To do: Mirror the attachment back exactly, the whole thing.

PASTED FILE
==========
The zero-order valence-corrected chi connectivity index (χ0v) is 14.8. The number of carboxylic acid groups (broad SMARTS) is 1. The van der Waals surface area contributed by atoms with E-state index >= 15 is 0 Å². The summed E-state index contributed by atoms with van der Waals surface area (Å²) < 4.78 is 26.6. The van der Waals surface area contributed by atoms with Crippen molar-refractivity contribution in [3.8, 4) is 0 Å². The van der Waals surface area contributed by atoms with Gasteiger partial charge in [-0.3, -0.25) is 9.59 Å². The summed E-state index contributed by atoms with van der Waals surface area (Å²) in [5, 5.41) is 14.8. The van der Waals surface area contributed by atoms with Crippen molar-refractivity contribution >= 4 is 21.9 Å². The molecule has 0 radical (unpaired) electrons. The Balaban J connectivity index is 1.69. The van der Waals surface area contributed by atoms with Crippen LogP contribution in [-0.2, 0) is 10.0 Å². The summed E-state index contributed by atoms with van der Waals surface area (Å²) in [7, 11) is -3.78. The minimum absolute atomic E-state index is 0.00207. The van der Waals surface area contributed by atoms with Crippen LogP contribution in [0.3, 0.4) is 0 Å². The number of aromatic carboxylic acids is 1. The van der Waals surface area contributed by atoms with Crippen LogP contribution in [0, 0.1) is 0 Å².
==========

The zero-order valence-corrected chi connectivity index (χ0v) is 14.8. The number of carboxylic acid groups (broad SMARTS) is 1. The van der Waals surface area contributed by atoms with E-state index >= 15 is 0 Å². The summed E-state index contributed by atoms with van der Waals surface area (Å²) < 4.78 is 26.6. The van der Waals surface area contributed by atoms with Crippen molar-refractivity contribution in [3.8, 4) is 0 Å². The van der Waals surface area contributed by atoms with Gasteiger partial charge in [-0.3, -0.25) is 9.59 Å². The summed E-state index contributed by atoms with van der Waals surface area (Å²) in [5, 5.41) is 14.8. The van der Waals surface area contributed by atoms with Crippen molar-refractivity contribution >= 4 is 21.9 Å². The molecule has 0 radical (unpaired) electrons. The Balaban J connectivity index is 1.69. The van der Waals surface area contributed by atoms with Crippen LogP contribution in [-0.2, 0) is 10.0 Å². The summed E-state index contributed by atoms with van der Waals surface area (Å²) in [7, 11) is -3.78. The minimum absolute atomic E-state index is 0.00207. The van der Waals surface area contributed by atoms with Crippen LogP contribution in [0.3, 0.4) is 0 Å². The number of aromatic carboxylic acids is 1. The van der Waals surface area contributed by atoms with Crippen LogP contribution in [0, 0.1) is 0 Å².